With two new releases, Jonas Hellborg reminds us what a powerful and innovative bass force he has been for four decades, and very much continues to be. The Silent Life: Solo Bass 1990 is a compelling reissue of Hellborg’s classic solo acoustic bass-guitar side with a stripped-down mix and some alternate takes. The Jazz Raj, with guitarist Mattias “IA” Eklundh and drummer Ranjit Barot, brilliantly blurs the boundaries between traditional Indian music and jazz, Eastern and Western scales and tonalities, and composition and improvisation. Its two epic, 30-minute tracks sparkle in newfound ways with each listen. But it’s not just the Indian subcontinent that inspires the Swedish-born bass savant, whose sideman credits include John McLaughlin, Bill Laswell, Ginger Baker, Michael Shrieve, and Michael Brecker. “I learn about music from musicians, wherever they are from, if what they do can shed light on the universality of music—that which is not limited by convention but frees you as a creative being in the realm of music. This is what I strive for. It’s about adding to my musical vocabulary, giving me more tools with which to express myself.”
What led you to re-release The Silent Life, and what was your original inspiration?
The album has been out of print for some time, and I always felt the type of playing I did on it was unique in my career. At the time, I had been living in New York City for about four years, and I co-owned a recording studio with Bill Laswell in Greenpoint, Brooklyn. I had recently recorded my album The Word with [drummer] Tony Williams and the Soldier String Quartet. As I was involved in writing for strings for that project, I spent a lot of time studying the scores of string quartets by Béla Bartók, Beethoven, and others. Those studies influenced my solo playing a great deal in terms of chords, rhythms, and melodies, starting with The Silent Life. Listening back to the original tapes—three sessions over three days—I felt they sounded much better in their raw form, stripped of effects, so that’s how the music is presented here.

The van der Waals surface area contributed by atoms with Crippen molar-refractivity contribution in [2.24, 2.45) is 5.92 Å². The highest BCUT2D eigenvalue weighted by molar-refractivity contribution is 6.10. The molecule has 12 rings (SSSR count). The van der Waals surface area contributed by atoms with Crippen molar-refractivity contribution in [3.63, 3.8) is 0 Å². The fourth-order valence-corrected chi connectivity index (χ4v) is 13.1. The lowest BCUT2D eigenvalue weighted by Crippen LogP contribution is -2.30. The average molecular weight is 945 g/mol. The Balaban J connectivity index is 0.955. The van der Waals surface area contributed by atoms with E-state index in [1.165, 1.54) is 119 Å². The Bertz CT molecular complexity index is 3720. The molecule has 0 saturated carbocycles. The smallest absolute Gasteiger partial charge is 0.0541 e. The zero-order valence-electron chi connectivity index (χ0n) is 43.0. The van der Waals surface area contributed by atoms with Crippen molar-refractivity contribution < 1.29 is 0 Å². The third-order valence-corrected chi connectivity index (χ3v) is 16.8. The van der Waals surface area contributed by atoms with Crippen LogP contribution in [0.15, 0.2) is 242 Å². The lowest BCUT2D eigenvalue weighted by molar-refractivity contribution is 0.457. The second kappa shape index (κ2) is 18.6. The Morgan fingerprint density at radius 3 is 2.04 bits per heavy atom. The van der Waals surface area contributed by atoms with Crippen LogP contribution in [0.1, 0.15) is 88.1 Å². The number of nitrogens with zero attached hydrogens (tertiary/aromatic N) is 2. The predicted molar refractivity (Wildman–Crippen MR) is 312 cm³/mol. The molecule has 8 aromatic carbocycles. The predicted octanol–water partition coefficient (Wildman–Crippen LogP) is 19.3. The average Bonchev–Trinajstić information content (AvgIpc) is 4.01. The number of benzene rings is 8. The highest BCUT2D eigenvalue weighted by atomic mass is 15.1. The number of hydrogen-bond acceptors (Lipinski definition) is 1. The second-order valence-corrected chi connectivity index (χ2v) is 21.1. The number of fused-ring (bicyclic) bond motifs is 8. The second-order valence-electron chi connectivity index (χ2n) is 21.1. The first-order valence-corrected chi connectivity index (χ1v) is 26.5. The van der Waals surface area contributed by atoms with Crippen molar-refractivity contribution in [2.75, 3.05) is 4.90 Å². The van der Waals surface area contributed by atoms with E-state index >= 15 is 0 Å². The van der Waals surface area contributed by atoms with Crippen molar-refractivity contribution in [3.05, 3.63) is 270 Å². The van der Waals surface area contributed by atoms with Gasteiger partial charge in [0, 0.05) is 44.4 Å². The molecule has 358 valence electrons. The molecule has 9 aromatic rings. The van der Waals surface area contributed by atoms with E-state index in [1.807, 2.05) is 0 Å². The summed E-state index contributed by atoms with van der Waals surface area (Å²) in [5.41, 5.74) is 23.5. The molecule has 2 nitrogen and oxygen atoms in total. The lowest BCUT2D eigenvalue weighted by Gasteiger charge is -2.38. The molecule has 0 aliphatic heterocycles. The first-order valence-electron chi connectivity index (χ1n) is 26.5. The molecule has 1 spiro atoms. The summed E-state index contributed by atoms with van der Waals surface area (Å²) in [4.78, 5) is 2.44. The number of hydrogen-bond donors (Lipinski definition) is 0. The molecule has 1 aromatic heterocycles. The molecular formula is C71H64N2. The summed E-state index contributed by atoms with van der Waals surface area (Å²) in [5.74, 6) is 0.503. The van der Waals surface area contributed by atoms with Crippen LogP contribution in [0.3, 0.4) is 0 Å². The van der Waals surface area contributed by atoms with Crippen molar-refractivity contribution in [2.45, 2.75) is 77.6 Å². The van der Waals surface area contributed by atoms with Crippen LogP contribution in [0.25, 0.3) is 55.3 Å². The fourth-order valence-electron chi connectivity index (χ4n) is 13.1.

What bass did you play?
Abraham Wechter built me an exceptional acoustic bass guitar in the mid ’80s called the “Roman Bass,” and it became my main instrument for a good ten years. The sessions for The Silent Life were simple and direct. We used one Neumann U 47 in front of the Roman and one AKG 414 on the side, and that went through a Neve console to a Studer A80 halfinch, with Dolby SR. We then did the big treatment on it with reverbs, EQs, and compressors. For the re-release, we transferred the original recording of the first day’s session, with an absolute minimum of EQ, to my new Studer A80 one-inch stereo machine.
Let’s talk about your concept for The Jazz Raj.